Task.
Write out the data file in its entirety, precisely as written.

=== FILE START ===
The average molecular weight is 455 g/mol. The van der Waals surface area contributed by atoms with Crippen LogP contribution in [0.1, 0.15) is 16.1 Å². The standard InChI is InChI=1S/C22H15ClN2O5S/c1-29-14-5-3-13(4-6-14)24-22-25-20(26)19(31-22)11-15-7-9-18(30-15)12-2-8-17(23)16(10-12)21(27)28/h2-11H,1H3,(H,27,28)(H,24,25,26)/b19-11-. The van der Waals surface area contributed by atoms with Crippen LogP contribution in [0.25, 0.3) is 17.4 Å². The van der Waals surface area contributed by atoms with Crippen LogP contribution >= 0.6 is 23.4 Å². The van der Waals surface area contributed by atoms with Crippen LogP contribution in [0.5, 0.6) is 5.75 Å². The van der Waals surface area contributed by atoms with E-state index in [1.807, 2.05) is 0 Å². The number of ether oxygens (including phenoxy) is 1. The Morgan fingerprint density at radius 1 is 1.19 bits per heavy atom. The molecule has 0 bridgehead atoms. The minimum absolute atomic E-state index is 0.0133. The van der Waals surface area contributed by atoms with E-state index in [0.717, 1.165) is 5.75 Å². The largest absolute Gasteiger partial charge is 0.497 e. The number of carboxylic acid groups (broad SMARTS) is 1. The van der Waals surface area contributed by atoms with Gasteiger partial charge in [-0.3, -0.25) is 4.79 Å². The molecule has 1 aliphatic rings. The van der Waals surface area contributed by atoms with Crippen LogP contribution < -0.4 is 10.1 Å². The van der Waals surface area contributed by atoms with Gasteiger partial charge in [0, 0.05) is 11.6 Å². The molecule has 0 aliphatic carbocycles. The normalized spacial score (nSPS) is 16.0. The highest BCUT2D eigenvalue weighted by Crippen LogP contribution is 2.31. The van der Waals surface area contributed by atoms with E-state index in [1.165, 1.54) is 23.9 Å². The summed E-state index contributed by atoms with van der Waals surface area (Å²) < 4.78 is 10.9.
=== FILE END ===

The average molecular weight is 455 g/mol. The van der Waals surface area contributed by atoms with Crippen LogP contribution in [0.1, 0.15) is 16.1 Å². The standard InChI is InChI=1S/C22H15ClN2O5S/c1-29-14-5-3-13(4-6-14)24-22-25-20(26)19(31-22)11-15-7-9-18(30-15)12-2-8-17(23)16(10-12)21(27)28/h2-11H,1H3,(H,27,28)(H,24,25,26)/b19-11-. The van der Waals surface area contributed by atoms with Crippen LogP contribution in [0.25, 0.3) is 17.4 Å². The van der Waals surface area contributed by atoms with Crippen LogP contribution >= 0.6 is 23.4 Å². The van der Waals surface area contributed by atoms with Crippen LogP contribution in [0.5, 0.6) is 5.75 Å². The van der Waals surface area contributed by atoms with E-state index in [1.807, 2.05) is 0 Å². The number of ether oxygens (including phenoxy) is 1. The Morgan fingerprint density at radius 1 is 1.19 bits per heavy atom. The molecule has 0 bridgehead atoms. The minimum absolute atomic E-state index is 0.0133. The van der Waals surface area contributed by atoms with E-state index in [0.717, 1.165) is 5.75 Å². The largest absolute Gasteiger partial charge is 0.497 e. The number of carboxylic acid groups (broad SMARTS) is 1. The van der Waals surface area contributed by atoms with Gasteiger partial charge in [-0.3, -0.25) is 4.79 Å². The molecule has 1 aliphatic rings. The van der Waals surface area contributed by atoms with Crippen LogP contribution < -0.4 is 10.1 Å². The van der Waals surface area contributed by atoms with Gasteiger partial charge in [0, 0.05) is 11.6 Å². The molecule has 0 aliphatic carbocycles. The normalized spacial score (nSPS) is 16.0. The highest BCUT2D eigenvalue weighted by Crippen LogP contribution is 2.31. The van der Waals surface area contributed by atoms with E-state index in [1.165, 1.54) is 23.9 Å². The summed E-state index contributed by atoms with van der Waals surface area (Å²) < 4.78 is 10.9.